The hydrodynamic footprint of a benthic, sedentary fish in unidirectional flow

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Coombs, Sheryl
Anderson, Erik J.
Braun, Christopher B.
Grosenbaugh, Mark A.
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Flow separation
Mottled sculpin (Cottus bairdi) are small, benthic fish that avoid being swept downstream by orienting their bodies upstream and extending their large pectoral fins laterally to generate negative lift. Digital particle image velocimetry was used to determine the effects of these behaviors on the spatial and temporal characteristics of the near-body flow field as a function of current velocity. Flow around the fish's head was typical for that around the leading end of a rigid body. Flow separated around the edges of pectoral fin, forming a wake similar to that observed for a flat plate perpendicular to the flow. A recirculation region formed behind the pectoral fin and extended caudally along the trunk to the approximate position of the caudal peduncle. In this region, the time-averaged velocity was approximately one order of magnitude lower than that in the freestream region and flow direction varied over time, resembling the periodic shedding of vortices from the edge of a flat plate. These results show that the mottled sculpin pectoral fin significantly alters the ambient flow noise in the vicinity of trunk lateral line sensors, while simultaneously creating a hydrodynamic footprint of the fish's presence that may be detected by the lateral line of nearby fish.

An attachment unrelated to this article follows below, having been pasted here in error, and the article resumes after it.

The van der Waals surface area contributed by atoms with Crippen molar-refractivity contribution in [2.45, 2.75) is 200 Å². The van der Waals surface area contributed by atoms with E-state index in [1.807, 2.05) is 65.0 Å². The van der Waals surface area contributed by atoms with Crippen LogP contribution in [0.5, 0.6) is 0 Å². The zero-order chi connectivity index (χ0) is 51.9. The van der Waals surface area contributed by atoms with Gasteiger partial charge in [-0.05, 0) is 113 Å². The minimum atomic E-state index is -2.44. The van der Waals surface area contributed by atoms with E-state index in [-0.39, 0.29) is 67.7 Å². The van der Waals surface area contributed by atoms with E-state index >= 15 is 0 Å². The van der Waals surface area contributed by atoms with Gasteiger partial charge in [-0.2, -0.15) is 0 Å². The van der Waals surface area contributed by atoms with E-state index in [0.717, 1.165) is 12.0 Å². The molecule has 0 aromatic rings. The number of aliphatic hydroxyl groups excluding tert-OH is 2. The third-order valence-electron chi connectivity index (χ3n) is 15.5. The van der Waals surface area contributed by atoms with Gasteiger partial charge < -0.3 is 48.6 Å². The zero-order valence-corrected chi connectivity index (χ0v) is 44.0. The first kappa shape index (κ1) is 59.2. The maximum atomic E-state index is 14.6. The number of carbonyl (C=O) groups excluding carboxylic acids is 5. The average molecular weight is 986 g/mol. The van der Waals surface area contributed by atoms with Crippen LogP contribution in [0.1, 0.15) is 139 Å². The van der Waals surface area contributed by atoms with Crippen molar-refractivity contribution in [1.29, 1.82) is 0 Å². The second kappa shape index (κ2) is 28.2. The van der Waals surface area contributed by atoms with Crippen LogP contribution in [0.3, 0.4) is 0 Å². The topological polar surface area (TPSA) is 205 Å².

Author Posting. © Acoustical Society of America, 2007. This article is posted here by permission of Acoustical Society of America for personal use, not for redistribution. The definitive version was published in Journal of the Acoustical Society of America 122 (2007): 1227-1237, doi:10.1121/1.2749455.
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Journal of the Acoustical Society of America 122 (2007): 1227-1237
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